David made whole pickles and spears. Since these were specifically intended to go with my Spiked Pulled Pork Sliders at the Pork-Off, I wanted chips. I had picked up two different kinds of cucumbers - small, bright green babies at Trader Joe's and short but thick "regular" ones from a grocery store. I sliced the thicker ones on a mandolin and chopped the others by hand. It seemed safer for my fingertips. I used fresh bay leaves, coriander seeds, whole allspice and fennel seeds for my "pickling spice." I also filled the jars with sprigs of fresh dill and smashed garlic.
For funsies I also thinly sliced two tomatillos and one red onion to pickle together. I changed the recipe a bit for this mixture, adding dried Thai chilies for spice. Here are the beauties after 24 hours:
They definitely weren't done yet, so they went back into the cabinet. I tasted them each day until it had been 36 hours - at that point the thinner chips were definitely pickle flavored. The onions had mellowed and taken on some spice, so I put them in the fridge, too. The smaller, thicker chips tasted a little bitter and didn't seem to have picked up the flavors from the brine. I wasn't very hopeful for them because even at 24 hours the thin chips had a nice flavor. But an extra 24 hours did the trick - the next taste was all about salty, garlicky, dilly dills. The liquid had gotten cloudier and the chips themselves seemed saturated.
Pickled Cucumber Recipe:
2 quarts water
3 tablespoons kosher salt - do not substitute table salt or sea salt
12-15 Kirby or small cucumbers, cleaned & sliced as desired
1 bunch of fresh dill, washed
1 teaspoon each: coriander, allspice berries, fennel seeds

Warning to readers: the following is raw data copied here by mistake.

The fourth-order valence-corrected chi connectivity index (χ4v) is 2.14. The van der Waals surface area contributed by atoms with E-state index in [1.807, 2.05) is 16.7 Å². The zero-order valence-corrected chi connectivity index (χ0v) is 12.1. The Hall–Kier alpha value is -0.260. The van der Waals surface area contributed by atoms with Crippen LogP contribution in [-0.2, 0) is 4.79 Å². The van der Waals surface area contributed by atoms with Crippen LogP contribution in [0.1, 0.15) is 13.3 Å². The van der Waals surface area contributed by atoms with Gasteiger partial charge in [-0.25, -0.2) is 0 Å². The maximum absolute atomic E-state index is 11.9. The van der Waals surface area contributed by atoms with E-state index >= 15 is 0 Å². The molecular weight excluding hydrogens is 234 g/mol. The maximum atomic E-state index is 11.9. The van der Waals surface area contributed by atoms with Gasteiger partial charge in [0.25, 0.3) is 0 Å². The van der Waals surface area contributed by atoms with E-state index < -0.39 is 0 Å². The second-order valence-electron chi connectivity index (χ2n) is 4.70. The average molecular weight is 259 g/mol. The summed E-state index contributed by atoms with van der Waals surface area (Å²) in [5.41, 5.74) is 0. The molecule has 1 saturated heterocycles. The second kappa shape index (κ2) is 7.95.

4 bay leaves
4 cloves garlic, peeled and lightly crushed
In a large pot, heat water with the salt until dissolved.
Sterilize two 1-quart jars by running them through the dishwasher or filling them with boiling water and dumping it out.
Put two or three bushy sprigs of dill into each jar. Pack in the pickles, layering in each jar: 1 1/2 teaspoons spice mix, 2 bay leaves and 2 smashed garlic cloves.
Carefully pour in the brine to cover the cucumbers completely. Cover each jar with cheesecloth and secure with a rubber band or kitchen twine. Store in a cool, dark place for 3-6 days. When they have reached the desired sourness, put on a lid and refrigerate.
Pickled Red Onions and Tomatillos:
Follow the basic recipe above, but use 2 tomatillos and 1 red onion, thinly sliced and layered into a pint-sized mason jar. For my pickling spice, I did a mixture of coriander, allspice berries and mustard seeds - about 1 heaping teaspoon total. I also added 2 small, dried hot chile peppers to give these a little kick and left out the fresh dill. They were a perfect crunchy, tart topping for the pulled pork sandwiches I made with my Pork-Off leftovers.